Libertarian law professor Richard Epstein has a new piece up at the Hoover Institution's Web site:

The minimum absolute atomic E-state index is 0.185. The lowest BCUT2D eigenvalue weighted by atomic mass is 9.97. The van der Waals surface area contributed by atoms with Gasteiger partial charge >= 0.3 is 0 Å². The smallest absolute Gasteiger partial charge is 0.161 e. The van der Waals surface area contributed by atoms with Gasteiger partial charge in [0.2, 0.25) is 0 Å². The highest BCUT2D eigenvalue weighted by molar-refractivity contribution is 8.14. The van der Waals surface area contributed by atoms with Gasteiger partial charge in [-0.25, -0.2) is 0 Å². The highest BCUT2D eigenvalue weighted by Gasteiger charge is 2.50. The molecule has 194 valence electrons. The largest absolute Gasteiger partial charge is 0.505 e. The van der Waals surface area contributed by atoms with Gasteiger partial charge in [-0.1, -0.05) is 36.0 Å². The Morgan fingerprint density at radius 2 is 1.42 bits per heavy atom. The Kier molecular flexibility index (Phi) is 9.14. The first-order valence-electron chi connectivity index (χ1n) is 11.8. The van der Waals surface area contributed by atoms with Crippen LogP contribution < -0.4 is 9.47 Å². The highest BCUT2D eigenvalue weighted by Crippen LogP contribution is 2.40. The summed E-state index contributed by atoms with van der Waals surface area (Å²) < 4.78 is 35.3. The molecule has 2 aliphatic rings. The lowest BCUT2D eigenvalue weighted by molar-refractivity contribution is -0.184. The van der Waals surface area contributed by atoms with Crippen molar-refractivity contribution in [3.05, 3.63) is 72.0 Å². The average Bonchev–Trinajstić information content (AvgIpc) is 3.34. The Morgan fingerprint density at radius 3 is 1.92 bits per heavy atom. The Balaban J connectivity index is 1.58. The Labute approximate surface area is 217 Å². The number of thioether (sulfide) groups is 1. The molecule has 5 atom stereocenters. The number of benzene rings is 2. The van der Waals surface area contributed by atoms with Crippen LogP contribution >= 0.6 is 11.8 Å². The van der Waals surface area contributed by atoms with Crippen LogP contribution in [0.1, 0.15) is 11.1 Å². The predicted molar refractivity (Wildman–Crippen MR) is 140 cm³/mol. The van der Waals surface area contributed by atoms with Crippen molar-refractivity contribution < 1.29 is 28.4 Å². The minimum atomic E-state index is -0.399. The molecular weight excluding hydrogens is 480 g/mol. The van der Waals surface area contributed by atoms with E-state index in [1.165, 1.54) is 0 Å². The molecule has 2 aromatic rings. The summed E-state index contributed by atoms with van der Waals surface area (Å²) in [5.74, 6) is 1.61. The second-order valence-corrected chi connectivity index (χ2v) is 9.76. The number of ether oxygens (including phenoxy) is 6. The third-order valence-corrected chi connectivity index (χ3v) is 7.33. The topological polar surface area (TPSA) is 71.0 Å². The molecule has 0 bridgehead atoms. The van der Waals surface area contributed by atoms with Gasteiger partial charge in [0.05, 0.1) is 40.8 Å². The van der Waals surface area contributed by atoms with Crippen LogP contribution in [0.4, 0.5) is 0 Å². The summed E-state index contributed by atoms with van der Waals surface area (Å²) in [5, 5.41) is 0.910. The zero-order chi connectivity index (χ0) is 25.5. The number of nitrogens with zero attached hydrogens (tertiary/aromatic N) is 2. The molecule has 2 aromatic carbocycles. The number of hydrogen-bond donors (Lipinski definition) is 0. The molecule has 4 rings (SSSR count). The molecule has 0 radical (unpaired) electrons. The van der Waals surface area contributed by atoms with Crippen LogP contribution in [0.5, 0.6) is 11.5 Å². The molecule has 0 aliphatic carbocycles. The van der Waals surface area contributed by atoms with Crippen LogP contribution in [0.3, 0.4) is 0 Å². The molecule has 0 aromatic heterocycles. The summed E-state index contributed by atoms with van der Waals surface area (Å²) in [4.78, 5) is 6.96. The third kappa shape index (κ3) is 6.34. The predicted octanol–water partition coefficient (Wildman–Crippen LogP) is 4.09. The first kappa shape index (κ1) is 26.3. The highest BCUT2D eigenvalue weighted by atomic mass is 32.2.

One of the enduring faiths of modern progressive thought is that omniscient policy makers can cancel out the errors of one form of economic intervention by implementing a second. That lesson was brought home to me when I was a third year student at Yale Law School, whenever discussion turned to the perennial debate over the minimum wage. The charge against the minimum wage was that it had to introduce some measure of unemployment into labor markets by raising wages above the market-clearing price. "Not to worry," came the confident reply. The way to handle that imperfection is to raise the level of welfare benefits in order to remove the dislocations created by the minimum wage. If one government program had its rough edges, a second government program could ride to the rescue. Implicit in this argument was the tantalizing, but fatal, assumption of economic abundance: The government has the power to tax, and with that power, has access to a cornucopia of public funds that never runs empty—at least until it does....this venerable two-part strategy does not, and cannot work. .... The proper approach is simple to state but hard to execute: Always seek "first-best" solutions. The correct response to any restriction on capital or labor is its prompt removal. A "second-best" effort to introduce some offsetting program only makes matters worse. The two errors do not cancel out. They cumulate.